About the Trip

er ting wei xu, yan jian wei shi.
What you hear might be false, but what you see is true.


Our trip is centered on the nearly four-decade-old Chinese one-child policy, and now, its potential revision this spring. We all are highly interested in policy studies in China, given the country’s censored media environment, vast cultural landscape and millennia-old traditions. This type of public sphere — at once beautifully expressive and unimaginably rigid — is endemic to China and fetishized by American scholars. But at the root of it all, the very basis of China revolves around the most rudimentary unit of Chinese society: the family.

The one-child policy is both a limitation and a tool for cultivating the family unit. With the exception of ethnic minorities, foreigners and only-child parents, Chinese families are limited to one child each. Of course, many families choose not to follow this policy: some pay the hefty government fines, some have their “extraneous” children confiscated, some fly under the radar. For scaling purposes, families in Shanghai, for example, who choose to pay the fine pay up to three to six times the average yearly income.

The ramifications of such a policy are significant, both on a domestic and international level. Birth rate has fallen in the past decades, drastically altering the proportion of elderly people to young and middle-aged workers. With the Chinese tradition of children caring for elderly parents, there is both a sociocultural and demographic crisis. Workers and elderly with limited family backing are inclined to save rather than spend, weakening China’s consumption-heavy economy. Pension increases are fiscally impossible, especially with able taxpayers falling in the years to come. Most significantly, the workforce is declining due to the elderly outnumbering potential workers, putting China’s powerful economy and position in international relations in jeopardy.

The Project

Our project coincides with a critical period in Chinese society: the beginning of a global, social, and political awakening concerning the one-child policy. In the past few months, stories concerning one-child policy have exploded in global journalism, the catalyst being the graphic tale of Feng Jianmei, who received a forced abortion of her 7-month-old fetus in June 2012. As a formality, Chinese government apologized to Feng Jianmei, resulting in what is now a heated ongoing debate to revise the policy. There has never been so much press coverage about this policy in China and abroad, other than the policy’s mandate in 1979. Moreover, the group planning, research, and actual trip aligns with a rare block of political activity. Possible revision of the policy will not occur until early to mid-2013, when the entirety of the 12th National People’s Congress will assume power in Beijing. The election process runs from October 2012 to February 2013, during which our delegation will either be planning and researching the trip, visiting Beijing and surrounding areas, or back in New Haven presenting our work. The professors, journalists, government representatives, and NGO leaders will all be crucial in influencing the public when selecting the next Chinese government with the ability to unwind this policy. The next such election to revise the policy — if this Congress supports the one-child policy — will be in 2018.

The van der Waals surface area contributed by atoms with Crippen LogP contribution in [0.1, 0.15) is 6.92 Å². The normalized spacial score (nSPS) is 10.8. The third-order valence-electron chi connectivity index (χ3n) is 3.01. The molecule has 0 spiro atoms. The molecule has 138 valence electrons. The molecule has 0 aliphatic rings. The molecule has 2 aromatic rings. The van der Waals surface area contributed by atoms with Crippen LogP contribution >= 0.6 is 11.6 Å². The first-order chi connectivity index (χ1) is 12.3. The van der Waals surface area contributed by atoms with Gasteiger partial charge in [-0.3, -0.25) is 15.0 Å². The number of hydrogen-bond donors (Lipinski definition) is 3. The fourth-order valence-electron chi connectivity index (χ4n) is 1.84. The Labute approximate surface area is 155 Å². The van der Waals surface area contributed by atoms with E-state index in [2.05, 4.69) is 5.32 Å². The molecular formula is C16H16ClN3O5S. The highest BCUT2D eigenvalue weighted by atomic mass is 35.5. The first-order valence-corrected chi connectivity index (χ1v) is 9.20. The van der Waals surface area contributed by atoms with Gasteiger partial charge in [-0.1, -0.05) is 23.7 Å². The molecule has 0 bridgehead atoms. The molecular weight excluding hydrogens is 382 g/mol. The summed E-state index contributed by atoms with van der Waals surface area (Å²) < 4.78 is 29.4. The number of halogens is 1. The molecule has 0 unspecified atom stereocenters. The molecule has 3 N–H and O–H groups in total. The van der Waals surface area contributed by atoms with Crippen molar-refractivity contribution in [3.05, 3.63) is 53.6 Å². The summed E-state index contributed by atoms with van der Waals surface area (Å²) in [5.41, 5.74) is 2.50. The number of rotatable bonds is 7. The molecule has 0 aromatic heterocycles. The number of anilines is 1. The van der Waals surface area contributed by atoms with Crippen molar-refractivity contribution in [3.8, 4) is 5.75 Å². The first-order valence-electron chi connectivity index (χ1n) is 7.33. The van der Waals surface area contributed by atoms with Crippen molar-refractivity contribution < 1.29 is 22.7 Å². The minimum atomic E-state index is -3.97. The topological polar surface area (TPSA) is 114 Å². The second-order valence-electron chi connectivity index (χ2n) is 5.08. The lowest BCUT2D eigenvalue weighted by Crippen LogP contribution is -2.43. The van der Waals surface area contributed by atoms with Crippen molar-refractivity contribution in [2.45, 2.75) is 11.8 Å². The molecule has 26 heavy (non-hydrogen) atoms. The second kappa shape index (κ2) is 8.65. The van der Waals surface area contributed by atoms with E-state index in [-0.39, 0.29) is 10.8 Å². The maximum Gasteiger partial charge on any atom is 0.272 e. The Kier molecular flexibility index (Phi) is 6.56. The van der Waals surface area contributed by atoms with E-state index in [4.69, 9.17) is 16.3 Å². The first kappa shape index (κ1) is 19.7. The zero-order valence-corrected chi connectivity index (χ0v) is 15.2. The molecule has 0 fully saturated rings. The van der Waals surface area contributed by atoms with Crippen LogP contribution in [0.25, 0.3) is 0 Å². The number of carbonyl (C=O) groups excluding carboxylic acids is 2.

While in China, our project seeks to accomplish three main goals. First, we will travel to Beijing to meet with and film renowned professors, journalists, activists, government officials, NGO leaders, orphanages, and elderly care centers to film, document, and gain an inside perspective. Second, we will travel to surrounding suburban and rural areas, where we can document several things — families who are hiding from policy enforcement, who have lost children to the policy, who worry about lack of elderly care, who give their female children up for adoption, who are struggling for stability. These individuals will be able to offer commentary and engage us in seminar-style discussion to allow us to think critically on China’s current economic/demographic crisis and position in international relations. Third, we will be constantly synthesizing notes, footage, and photography for themes and narrative tracks, in addition to intensively compiling and editing upon return to Yale. The takeaway will be a photojournalism and video documentary exhibit structured around narratives that features our interviews and guests.

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